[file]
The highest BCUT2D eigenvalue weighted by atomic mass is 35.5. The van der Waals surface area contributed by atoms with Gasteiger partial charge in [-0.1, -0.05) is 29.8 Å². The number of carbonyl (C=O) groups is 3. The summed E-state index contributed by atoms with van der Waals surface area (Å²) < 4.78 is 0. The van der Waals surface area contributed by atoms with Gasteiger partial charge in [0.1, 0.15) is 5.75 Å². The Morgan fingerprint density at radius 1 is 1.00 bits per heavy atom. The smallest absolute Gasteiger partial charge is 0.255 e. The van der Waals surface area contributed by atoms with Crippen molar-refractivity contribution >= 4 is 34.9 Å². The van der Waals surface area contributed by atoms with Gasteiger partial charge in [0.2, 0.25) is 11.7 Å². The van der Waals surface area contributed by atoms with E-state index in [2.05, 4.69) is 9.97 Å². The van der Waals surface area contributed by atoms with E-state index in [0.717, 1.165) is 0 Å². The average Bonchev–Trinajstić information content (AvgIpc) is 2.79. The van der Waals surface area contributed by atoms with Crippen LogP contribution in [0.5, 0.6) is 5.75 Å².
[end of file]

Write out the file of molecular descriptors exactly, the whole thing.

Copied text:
The highest BCUT2D eigenvalue weighted by atomic mass is 35.5. The van der Waals surface area contributed by atoms with Gasteiger partial charge in [-0.1, -0.05) is 29.8 Å². The number of carbonyl (C=O) groups is 3. The summed E-state index contributed by atoms with van der Waals surface area (Å²) < 4.78 is 0. The van der Waals surface area contributed by atoms with Gasteiger partial charge in [0.1, 0.15) is 5.75 Å². The Morgan fingerprint density at radius 1 is 1.00 bits per heavy atom. The smallest absolute Gasteiger partial charge is 0.255 e. The van der Waals surface area contributed by atoms with Crippen molar-refractivity contribution >= 4 is 34.9 Å². The van der Waals surface area contributed by atoms with Gasteiger partial charge in [0.2, 0.25) is 11.7 Å². The van der Waals surface area contributed by atoms with E-state index in [2.05, 4.69) is 9.97 Å². The van der Waals surface area contributed by atoms with E-state index in [0.717, 1.165) is 0 Å². The average Bonchev–Trinajstić information content (AvgIpc) is 2.79. The van der Waals surface area contributed by atoms with Crippen LogP contribution in [0.5, 0.6) is 5.75 Å².